Richard Lederer on Double Passives
Posted by Neal on October 17, 2006
While driving to pick up Adam from school, I caught part of Fred Andrle’s Open Line program on the radio today. The guest was a language professional, not the lexicographer they had that other time, but none other than Richard Lederer, author of Anguished English, which is the source of a lot of email-propagated language humor (usually presented without any credit given to Lederer). Student writing errors, malapropisms, quotations from church newsletters and other sources with humorous ambiguities: If you’ve ever been forwarded lists of items like these, or (back in the old days) seen them as fifth-generation photocopies on office doors, you’ve probably read Lederer’s stuff. On the program, in between calls from listeners, he was plugging a new edition of Anguished English and his latest book on grammar, which the station was giving copies of to donors who pledged $100.
So anyway, I was listening to Lederer talking with a couple of callers about pronoun case forms, and another caller about some malapropisms, and I decided I’d phone in to see what he had to say about double passives. I listened for the phone number, then dialed it on my cell phone as I sat in the school parking lot.
They answered right away. “Thank you for supporting WOSU, may I take your pledge?”
“Oh, sorry, wrong number,” I said. How embarrassing; I wish people would just hurry up and pledge so this kind of thing wouldn’t happen to me. I listened again for the right number, and tried again. This time I got through.
Using the example of:
- I made the kids’ lunch.
- The kids’ lunch was made.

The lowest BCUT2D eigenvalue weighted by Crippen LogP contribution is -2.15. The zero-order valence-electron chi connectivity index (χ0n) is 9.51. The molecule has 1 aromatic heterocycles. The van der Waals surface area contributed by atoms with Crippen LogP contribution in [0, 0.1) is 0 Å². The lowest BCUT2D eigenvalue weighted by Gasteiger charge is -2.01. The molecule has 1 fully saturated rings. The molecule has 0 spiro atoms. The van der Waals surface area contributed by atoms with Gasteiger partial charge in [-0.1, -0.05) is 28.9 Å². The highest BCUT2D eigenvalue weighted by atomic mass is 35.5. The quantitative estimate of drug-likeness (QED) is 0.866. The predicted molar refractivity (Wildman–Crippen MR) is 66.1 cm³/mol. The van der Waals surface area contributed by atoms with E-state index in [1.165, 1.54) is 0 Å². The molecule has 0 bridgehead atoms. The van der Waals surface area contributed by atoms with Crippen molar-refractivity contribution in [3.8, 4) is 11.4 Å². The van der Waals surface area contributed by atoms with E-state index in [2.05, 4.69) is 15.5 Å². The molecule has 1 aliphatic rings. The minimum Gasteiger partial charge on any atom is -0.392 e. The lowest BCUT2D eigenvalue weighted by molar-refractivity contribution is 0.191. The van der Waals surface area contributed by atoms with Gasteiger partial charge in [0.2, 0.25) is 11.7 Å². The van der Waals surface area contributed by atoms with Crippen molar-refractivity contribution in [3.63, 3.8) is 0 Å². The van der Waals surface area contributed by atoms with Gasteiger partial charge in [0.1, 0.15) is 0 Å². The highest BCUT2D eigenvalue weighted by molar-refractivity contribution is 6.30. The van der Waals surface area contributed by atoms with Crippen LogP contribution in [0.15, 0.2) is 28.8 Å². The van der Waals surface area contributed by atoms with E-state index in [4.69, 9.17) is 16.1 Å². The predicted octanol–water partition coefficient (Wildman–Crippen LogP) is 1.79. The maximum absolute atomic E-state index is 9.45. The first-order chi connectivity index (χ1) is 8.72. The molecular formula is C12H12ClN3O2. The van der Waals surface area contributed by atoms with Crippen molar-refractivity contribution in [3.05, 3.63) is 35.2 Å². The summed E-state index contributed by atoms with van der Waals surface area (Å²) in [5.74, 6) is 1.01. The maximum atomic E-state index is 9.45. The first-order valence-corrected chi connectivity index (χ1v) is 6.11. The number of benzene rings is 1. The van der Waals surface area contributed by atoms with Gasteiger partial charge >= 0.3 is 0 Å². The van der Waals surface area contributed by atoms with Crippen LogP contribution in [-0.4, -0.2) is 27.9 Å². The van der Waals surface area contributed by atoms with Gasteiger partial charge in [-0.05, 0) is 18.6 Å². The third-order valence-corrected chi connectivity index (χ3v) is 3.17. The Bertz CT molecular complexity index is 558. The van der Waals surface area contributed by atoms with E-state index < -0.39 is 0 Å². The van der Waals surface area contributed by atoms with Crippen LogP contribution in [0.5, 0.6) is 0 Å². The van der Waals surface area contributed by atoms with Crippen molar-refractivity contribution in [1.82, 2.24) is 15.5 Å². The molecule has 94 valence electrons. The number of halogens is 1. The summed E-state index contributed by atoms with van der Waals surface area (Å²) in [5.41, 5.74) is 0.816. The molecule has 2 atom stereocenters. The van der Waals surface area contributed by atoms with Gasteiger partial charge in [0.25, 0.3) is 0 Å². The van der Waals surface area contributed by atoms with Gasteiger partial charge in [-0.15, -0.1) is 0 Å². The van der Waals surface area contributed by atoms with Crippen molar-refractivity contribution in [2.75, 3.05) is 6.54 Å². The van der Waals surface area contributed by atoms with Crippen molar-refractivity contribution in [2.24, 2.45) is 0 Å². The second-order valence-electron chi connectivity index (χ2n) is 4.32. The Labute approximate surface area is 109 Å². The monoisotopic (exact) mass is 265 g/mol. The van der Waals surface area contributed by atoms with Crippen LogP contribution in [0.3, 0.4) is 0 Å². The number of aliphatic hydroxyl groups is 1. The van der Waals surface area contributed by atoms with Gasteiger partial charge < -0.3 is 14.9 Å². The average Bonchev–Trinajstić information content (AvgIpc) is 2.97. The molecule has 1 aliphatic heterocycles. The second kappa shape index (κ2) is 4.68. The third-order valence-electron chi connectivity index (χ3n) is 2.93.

- I forgot to make the kids’ lunch.
- The kids’ lunch was forgotten to be made
I asked Lederer if he’d noticed this kind of passive and had any comments on it. Did Lederer…
…observe that this kind of passive is not such a recent development, being attested in the writings of David Hume, Samuel Johnson, Charles Darwin, and Horace Walpole?
…note that there’s really no other way to turn the kids’ lunch into the subject without a lot of circumlocution?
…point out that while not a typical passive, this passive is no more unusual than passives such as John was rumored to have sent overly friendly emails?
…go into a lecture about how one should Avoid Passive?
…assert that lunch was forgotten to be made made no sense?
…equate use of the passive voice with moral laxity of those who ought to be taking responsibility and saying, “I forgot to make the kids’ lunch”?
No, no, and no; and yes, yes, and yes. To be fair, he qualified the injunction against the passive, saying to avoid it “when you can,” and his advice in the book may be more nuanced. You can hear the podcast on Windows Media for probably another week or so by going here and scrolling down to the 11:00 October 17 show; my exchange with Lederer (with a lot more y’knows and ums than I’d have imagined) is from 44.34 to 46.59.